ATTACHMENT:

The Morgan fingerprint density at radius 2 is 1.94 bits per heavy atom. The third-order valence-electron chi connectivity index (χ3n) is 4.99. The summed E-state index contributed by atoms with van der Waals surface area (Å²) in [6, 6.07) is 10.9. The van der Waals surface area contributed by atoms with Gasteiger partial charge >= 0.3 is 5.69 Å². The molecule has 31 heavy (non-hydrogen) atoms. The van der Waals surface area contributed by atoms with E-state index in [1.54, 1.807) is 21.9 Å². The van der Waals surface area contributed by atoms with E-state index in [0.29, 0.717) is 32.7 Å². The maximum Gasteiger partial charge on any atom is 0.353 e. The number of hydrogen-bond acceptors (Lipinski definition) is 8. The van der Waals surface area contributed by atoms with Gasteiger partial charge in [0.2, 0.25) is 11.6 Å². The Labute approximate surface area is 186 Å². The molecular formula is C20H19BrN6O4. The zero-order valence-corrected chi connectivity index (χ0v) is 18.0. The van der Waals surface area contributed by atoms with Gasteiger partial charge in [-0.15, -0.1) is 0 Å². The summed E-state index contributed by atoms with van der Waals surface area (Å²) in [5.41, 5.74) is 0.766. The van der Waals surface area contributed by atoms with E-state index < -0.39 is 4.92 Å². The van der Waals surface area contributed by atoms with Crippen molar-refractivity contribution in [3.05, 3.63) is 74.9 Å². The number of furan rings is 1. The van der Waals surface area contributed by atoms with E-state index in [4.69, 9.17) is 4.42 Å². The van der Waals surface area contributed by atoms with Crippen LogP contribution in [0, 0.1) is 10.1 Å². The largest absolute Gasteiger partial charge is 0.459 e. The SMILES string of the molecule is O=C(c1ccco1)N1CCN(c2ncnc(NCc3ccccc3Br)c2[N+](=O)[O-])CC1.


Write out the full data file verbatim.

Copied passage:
The Morgan fingerprint density at radius 2 is 1.94 bits per heavy atom. The third-order valence-electron chi connectivity index (χ3n) is 4.99. The summed E-state index contributed by atoms with van der Waals surface area (Å²) in [6, 6.07) is 10.9. The van der Waals surface area contributed by atoms with Gasteiger partial charge >= 0.3 is 5.69 Å². The molecule has 31 heavy (non-hydrogen) atoms. The van der Waals surface area contributed by atoms with E-state index in [1.54, 1.807) is 21.9 Å². The van der Waals surface area contributed by atoms with E-state index in [0.29, 0.717) is 32.7 Å². The maximum Gasteiger partial charge on any atom is 0.353 e. The number of hydrogen-bond acceptors (Lipinski definition) is 8. The van der Waals surface area contributed by atoms with Gasteiger partial charge in [0.2, 0.25) is 11.6 Å². The Labute approximate surface area is 186 Å². The molecular formula is C20H19BrN6O4. The zero-order valence-corrected chi connectivity index (χ0v) is 18.0. The van der Waals surface area contributed by atoms with Gasteiger partial charge in [-0.15, -0.1) is 0 Å². The summed E-state index contributed by atoms with van der Waals surface area (Å²) in [5.41, 5.74) is 0.766. The van der Waals surface area contributed by atoms with E-state index < -0.39 is 4.92 Å². The van der Waals surface area contributed by atoms with Crippen molar-refractivity contribution in [3.05, 3.63) is 74.9 Å². The number of furan rings is 1. The van der Waals surface area contributed by atoms with E-state index in [4.69, 9.17) is 4.42 Å². The van der Waals surface area contributed by atoms with Crippen LogP contribution in [0, 0.1) is 10.1 Å². The largest absolute Gasteiger partial charge is 0.459 e. The SMILES string of the molecule is O=C(c1ccco1)N1CCN(c2ncnc(NCc3ccccc3Br)c2[N+](=O)[O-])CC1.